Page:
SpaceX confirms March 30 date for resupply launch
BY STEPHEN CLARK
Posted: March 21, 2014
Engineers have determined SpaceX's Dragon cargo resupply spacecraft can launch March 30 without repairs after an analysis showed contaminants inside the ship's unpressurized trunk pose no additional risk to optical communications and imaging payloads heading for the International Space Station, according to a statement released Friday.
Officials delayed launch from March 16 after engineers raised concerns that petroleum stains discovered on thermal blankets could contaminate sensitive components on a high-definition imaging camera and an optical communications experiment mounted inside the Dragon spacecraft's trunk.
"After careful review and analysis, engineering teams representing both the ISS and SpaceX have determined Dragon is ready to fly 'as-is.' All parties agree that the particular constituents observed in Dragon's trunk are in line with the previously defined environments levels and do not impose additional risk to the payloads," SpaceX said in a statement.
The Dragon spacecraft will deliver 2.4 tons of equipment to the space station. The robotic spaceship is scheduled to reach the outpost April 1 if launch occurs March 30.
Most of the payloads are packed inside the Dragon's pressurized cabin, including 1,576 pounds of science and research equipment, 1,049 pounds of crew supplies, 449 pounds of vehicle hardware, and 271 pounds of spacewalk tools.
The space station crew will unload the gear inside the Dragon spacecraft's internal module.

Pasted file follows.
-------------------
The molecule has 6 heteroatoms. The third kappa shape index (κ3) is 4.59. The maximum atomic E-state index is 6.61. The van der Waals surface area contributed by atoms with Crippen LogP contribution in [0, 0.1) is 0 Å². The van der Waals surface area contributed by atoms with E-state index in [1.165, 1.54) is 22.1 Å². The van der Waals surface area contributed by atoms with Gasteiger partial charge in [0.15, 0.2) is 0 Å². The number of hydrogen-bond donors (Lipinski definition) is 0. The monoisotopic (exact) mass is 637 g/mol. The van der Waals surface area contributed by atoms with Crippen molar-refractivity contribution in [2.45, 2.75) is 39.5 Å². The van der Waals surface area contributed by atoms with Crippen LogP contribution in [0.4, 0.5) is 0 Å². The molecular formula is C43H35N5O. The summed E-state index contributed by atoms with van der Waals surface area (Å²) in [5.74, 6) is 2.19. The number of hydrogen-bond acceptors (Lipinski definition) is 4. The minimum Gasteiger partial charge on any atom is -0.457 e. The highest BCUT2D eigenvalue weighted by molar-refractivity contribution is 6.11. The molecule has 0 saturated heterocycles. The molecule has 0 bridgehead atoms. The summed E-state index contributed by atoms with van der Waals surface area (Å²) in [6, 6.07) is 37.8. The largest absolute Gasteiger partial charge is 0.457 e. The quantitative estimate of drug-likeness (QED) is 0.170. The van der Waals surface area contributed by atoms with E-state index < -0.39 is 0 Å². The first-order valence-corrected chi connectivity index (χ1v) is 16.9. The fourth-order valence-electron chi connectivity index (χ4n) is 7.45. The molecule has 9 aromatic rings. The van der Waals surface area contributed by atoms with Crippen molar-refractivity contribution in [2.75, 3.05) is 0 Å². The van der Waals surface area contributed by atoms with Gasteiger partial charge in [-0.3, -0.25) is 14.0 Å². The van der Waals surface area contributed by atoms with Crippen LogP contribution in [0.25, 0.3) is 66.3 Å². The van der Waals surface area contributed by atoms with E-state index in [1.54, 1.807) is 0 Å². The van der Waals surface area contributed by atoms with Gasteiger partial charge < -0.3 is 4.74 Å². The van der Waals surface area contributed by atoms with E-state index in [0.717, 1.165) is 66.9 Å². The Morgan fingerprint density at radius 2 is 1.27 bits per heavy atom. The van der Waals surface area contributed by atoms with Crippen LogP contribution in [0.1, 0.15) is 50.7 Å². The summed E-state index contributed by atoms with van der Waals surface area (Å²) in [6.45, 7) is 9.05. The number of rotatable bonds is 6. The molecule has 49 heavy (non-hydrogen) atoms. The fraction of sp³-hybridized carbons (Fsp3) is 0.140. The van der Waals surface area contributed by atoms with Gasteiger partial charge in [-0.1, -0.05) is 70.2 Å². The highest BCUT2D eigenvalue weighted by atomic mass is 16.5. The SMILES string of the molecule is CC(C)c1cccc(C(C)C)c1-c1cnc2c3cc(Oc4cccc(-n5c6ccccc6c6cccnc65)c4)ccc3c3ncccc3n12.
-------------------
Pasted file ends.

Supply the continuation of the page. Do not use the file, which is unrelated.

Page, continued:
Two larger payload packages inside the Dragon's unpressurized section will be removed and stowed on the space station using the outpost's Canadian robotic arm and Dextre robot.
Optical communications systems offer higher data transfer rates than achievable through conventional radio systems. OPALS is expected to run its experiments over a 90-day period while attached to a logistics carrier on the space station's truss.
"OPALS represents a tangible stepping stone for laser communications, and the International Space Station is a great platform for an experiment like this," said Michael Kokorowski, OPALS project manager at NASA's Jet Propulsion Laboratory. "Future operational laser communication systems will have the ability to transmit more data from spacecraft down to the ground than they currently do, mitigating a significant bottleneck for scientific investigations and commercial ventures."
The High-Definition Earth Viewing camera suite will also launch inside the Dragon spacecraft and will be hosted on a platform on the exterior of the European Space Agency's Columbus laboratory module.
The experiment will help NASA determine what cameras work best in the harsh environment of space.
The optical communications and high-definition video systems are the first large unpressurized NASA experiments assigned for delivery to the space station by SpaceX.
The Dragon mission is the third operational resupply flight to the space station contracted to SpaceX under a $1.6 billion deal covering 12 launches through 2016.
Follow Stephen Clark on Twitter: @StephenClark1.